This Hidden Valley leader called CMPD's program a win-win. Her neighbors aren't so sure.
Charlotte-Mecklenburg Police announced Wednesday a new program that will connect local organizations and agencies with families in one Charlotte neighborhood, and eventually with families around the city.
What wasn’t immediately clear were details of what the Community Empowerment Initiative will do. Chief Kerr Putney said leaders in the initiative’s first neighborhood, Hidden Valley, will decide the goals for themselves, starting with a kick-off meeting where local organizations will explain the services available and community members can describe their needs.
The kick-off meeting hasn’t been scheduled yet, and some Hidden Valley residents at the announcement said they hadn’t heard anything about the initiative before Wednesday.
Putney insisted the criminal justice process won’t be the focus of the program.
“Community policing, very little of it is about policing. Almost all of it is about the community,” Putney said. CMPD plans to hold monthly check-ins on the program’s progress.
Hidden Valley residents said they’re concerned about the neighborhood’s reputation, which they said has also been hurt by local journalists identifying the location of any crime along the North Tryon and Sugar Creek corridors as Hidden Valley.
The neighborhood struggled with a gang problem for about 20 years. In 2003, the Observer reported that the Hidden Valley Kings had hundreds of members – but a CMPD crackdown in the past decade significantly limited the gang’s reach, and in 2016 police said the gang had nearly disappeared.
Hidden Valley Community Association President Ella Williams said she sees the program as an honor for the neighborhood’s 16,000 residents. She said police and neighborhood leaders in Hidden Valley have long worked closely together, and she first heard about the new initiative from CMPD in May or June.
“I think (police) saw from the crime stats that if we could make any component of the community stronger, then there’s going to be less police involvement, so I think that’s why they’re on board,” she said.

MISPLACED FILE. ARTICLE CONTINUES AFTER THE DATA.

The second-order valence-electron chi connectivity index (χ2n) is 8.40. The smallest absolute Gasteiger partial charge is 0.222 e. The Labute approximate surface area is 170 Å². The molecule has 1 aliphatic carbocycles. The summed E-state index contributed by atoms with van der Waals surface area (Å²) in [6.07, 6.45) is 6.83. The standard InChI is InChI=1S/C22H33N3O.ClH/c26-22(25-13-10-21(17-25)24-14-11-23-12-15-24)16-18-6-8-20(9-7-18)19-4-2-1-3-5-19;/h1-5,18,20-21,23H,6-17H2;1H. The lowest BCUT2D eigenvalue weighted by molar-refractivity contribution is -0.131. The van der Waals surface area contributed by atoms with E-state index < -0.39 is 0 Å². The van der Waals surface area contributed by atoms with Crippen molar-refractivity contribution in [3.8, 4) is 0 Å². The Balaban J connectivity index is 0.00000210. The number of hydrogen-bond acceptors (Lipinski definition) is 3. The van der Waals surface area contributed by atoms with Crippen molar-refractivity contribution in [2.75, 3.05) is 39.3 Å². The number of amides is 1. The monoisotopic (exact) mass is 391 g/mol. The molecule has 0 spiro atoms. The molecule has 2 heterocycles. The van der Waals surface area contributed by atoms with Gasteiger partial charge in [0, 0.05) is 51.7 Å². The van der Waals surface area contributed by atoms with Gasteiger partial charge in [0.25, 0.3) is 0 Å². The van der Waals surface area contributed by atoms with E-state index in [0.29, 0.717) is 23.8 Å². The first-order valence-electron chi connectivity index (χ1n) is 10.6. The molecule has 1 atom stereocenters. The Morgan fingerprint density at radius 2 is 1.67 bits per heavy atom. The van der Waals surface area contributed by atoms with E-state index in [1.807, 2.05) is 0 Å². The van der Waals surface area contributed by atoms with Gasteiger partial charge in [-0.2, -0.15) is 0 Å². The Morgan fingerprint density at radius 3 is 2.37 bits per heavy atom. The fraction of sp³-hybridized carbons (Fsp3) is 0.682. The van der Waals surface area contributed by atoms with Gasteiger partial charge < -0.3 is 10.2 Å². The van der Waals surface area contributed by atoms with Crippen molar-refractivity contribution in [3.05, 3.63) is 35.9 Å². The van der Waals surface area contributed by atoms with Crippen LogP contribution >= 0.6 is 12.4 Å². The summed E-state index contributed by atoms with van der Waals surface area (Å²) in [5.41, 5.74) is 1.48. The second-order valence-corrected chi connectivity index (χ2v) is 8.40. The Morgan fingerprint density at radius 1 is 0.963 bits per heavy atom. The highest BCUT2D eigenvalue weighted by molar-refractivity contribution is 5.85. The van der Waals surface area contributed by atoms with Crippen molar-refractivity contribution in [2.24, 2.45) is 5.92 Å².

Williams said community leaders already offer some of what CMPD said the initiative will provide, such as mediation. But she hopes the initiative will produce a central, convenient location for community services to help residents who can’t afford to travel across the city.
Longtime Hidden Valley resident John Wall had questions about the community’s ability to determine the initiative’s work.
“This meeting, to me, is like the CATS light rail project that we were involved in. We were called to the table after the train had left the station,” he said.
Putney urged Wall to get involved, starting with the kick-off meeting. Wall said his first concern is gentrification, and Putney replied that the initiative will be holistic enough to help with issues like housing.
Maj. Freda Lester led CMPD’s plans for the initiative, and she named some of the organizations that will be involved, including Anuvia Prevention and Recovery Center, Goodwill, Charlotte Mecklenburg Dream Center, and a variety of city and county programs, from the Mecklenburg County Sheriff’s Office to the city’s Housing and Neighborhood Services office.
Police have long said that the way to reduce crime is to work with young people. For this program, they’re broadening that focus to families, which makes sense to community member Ida Dunston, who has lived in Hidden Valley for more than 40 years.
“You can’t do anything with the children until you get the parents,” she said. “So that seems to be the problem.”
Dunston said she goes to community meetings and hadn’t heard about the Community Empowerment Initiative before Wednesday, which concerned her. But she’s willing to see whether the program can help empower people in the neighborhood, especially young families.